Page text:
Saturday, June 30, 2012

My Daylily Border

Day 158
The Daily DuBrule

When I moved into my house I decided to eliminate the lawn on the steep slope by the road. It was the perfect place to dump the boring 'Stella D'Or' daylilies and plain old green and white hostas that the previous owner had planted everywhere. I rode the manual desodder down the hill and transplanted these run-of-the-mill perennials to this spot by the street.

My plan for my front yard has always been to keep it simple. I garden in public all day. When I am home, it is my only chance to garden alone. I didn't want to make the front gardens complicated or high maintenance. The second year I added some gorgeous red daylilies that I was given by a client (pictured above). I never did find out their name but they are early and start blooming just after the Stellas get going. It was then that I decided to have a theme for this hillside- bright oranges, golds, and reds. I was off and running.

Next to go in was 'Spider Miracle'. I started selling this variety because  'Lady Fingers', one of my favorite varieties, wasn't available. This is very similar. I wanted to be sure I could have stock of this neat plant for jobs in the future. It has thrived and I have huge clumps five years later.
'Bertie Ferris' was next. She is an adorable miniature repeat bloomer with really bright orange flowers. She just goes and goes and is way more interesting than good old 'Stella'. Love this plant!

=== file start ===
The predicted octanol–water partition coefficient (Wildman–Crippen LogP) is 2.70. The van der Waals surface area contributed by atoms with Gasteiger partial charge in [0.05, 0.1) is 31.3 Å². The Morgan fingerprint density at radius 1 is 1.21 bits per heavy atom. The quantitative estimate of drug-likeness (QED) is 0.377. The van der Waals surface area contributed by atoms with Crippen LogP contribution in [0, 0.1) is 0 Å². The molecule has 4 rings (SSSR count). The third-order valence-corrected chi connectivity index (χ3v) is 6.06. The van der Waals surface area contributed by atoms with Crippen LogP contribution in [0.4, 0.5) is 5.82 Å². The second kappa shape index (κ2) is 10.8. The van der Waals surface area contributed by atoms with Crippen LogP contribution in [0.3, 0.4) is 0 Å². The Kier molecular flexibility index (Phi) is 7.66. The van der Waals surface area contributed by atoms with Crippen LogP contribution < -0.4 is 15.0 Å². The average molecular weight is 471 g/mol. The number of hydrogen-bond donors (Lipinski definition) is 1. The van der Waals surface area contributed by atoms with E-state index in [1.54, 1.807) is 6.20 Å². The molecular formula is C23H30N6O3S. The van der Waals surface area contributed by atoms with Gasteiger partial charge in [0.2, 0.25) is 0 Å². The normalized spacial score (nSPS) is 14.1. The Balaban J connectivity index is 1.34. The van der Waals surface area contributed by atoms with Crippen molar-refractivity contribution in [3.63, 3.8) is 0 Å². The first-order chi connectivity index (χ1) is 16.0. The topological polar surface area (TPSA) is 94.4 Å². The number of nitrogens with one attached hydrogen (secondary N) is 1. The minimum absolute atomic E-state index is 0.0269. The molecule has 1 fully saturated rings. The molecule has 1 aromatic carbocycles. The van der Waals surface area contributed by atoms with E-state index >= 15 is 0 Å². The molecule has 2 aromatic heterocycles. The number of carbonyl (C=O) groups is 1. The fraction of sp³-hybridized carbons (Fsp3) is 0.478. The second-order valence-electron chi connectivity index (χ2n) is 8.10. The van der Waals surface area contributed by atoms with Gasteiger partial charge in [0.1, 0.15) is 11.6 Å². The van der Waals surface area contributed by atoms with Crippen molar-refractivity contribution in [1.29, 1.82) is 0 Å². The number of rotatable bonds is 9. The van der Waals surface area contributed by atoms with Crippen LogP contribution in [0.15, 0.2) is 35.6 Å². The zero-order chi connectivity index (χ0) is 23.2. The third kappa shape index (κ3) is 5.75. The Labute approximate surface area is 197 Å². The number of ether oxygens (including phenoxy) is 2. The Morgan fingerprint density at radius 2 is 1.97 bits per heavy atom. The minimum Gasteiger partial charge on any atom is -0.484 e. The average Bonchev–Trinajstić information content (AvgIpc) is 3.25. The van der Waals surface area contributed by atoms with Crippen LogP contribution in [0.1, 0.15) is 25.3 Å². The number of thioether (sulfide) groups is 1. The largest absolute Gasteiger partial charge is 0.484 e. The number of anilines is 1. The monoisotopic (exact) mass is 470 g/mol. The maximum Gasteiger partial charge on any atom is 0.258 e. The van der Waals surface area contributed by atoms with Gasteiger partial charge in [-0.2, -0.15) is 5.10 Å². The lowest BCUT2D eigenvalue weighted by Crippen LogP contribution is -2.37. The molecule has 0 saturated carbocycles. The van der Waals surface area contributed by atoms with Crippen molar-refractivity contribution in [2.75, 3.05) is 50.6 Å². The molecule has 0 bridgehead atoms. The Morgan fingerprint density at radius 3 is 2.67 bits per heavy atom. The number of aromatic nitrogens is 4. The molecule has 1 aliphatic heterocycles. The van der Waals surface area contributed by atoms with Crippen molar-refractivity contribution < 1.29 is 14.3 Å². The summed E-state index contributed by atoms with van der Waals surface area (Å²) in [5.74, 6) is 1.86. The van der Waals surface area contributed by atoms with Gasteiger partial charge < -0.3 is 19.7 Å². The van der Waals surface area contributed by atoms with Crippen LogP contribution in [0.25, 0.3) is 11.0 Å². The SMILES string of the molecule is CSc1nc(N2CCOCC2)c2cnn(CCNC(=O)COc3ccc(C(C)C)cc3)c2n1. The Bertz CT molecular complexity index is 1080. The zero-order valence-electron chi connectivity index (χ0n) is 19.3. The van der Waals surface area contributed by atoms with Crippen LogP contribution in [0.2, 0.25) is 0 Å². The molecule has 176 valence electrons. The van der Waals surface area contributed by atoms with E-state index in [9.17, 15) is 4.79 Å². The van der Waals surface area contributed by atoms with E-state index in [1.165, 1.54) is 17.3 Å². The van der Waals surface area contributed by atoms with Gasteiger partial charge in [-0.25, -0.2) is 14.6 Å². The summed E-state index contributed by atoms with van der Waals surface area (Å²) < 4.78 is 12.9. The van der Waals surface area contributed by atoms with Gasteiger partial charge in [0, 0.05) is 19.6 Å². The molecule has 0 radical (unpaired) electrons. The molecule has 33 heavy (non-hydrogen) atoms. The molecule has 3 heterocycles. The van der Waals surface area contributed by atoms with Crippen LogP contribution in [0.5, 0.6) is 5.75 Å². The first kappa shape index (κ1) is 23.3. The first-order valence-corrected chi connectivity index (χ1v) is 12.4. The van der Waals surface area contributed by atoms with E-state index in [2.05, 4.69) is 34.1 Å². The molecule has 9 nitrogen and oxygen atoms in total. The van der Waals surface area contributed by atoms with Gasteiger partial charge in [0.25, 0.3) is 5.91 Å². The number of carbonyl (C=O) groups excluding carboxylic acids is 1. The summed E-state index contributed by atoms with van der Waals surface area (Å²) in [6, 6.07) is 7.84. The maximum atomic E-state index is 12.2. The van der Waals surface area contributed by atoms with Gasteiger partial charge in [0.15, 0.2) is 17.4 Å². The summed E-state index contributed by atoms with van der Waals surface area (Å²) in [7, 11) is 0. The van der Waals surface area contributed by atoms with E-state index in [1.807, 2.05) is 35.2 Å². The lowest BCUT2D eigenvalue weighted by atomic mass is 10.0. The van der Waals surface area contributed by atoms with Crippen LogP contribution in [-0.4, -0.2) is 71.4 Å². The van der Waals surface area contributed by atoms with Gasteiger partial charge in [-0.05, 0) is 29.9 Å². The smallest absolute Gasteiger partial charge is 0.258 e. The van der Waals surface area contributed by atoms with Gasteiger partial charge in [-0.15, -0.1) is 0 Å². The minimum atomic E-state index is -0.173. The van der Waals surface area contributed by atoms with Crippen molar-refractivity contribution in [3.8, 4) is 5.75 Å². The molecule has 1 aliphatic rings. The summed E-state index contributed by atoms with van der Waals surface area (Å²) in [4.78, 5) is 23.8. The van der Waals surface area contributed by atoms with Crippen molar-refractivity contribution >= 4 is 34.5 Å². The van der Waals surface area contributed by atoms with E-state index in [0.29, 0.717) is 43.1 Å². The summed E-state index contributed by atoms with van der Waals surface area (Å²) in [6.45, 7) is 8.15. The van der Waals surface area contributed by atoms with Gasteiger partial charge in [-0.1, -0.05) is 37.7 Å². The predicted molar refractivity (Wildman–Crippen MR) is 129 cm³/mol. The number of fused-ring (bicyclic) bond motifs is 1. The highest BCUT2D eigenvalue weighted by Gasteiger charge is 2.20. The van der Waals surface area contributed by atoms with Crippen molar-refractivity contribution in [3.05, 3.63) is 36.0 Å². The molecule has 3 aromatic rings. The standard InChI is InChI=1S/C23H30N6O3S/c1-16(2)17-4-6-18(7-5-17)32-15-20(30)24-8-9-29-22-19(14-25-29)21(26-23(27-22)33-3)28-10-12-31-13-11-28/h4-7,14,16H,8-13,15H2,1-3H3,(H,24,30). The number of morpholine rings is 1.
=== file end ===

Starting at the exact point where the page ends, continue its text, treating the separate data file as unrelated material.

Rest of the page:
I discovered two very deep golden yellow, large flowering daylilies that caught my eye. The first, which is pictured above, is 'Mary's Gold'. The color isn't right in this photo, is is a deeper golden orange. Really close is 'Spellbinder'. I need to add that one to the border so I can study the difference between them. I also planted 'Condilla', a Trophytaker brand variety with double golden orange flowers that blooms for more than 6 weeks. 
Near the mailbox is a huge stand of Hemerocallis fulva 'Kwanso Flore Pleno', the classic double orange roadside daylily that was given to me by my friend Ruth Kurle. This really goes the distance, flowering for many weeks longer than the single type. It is a real workhorse. Every time I see it, I think of Ruth.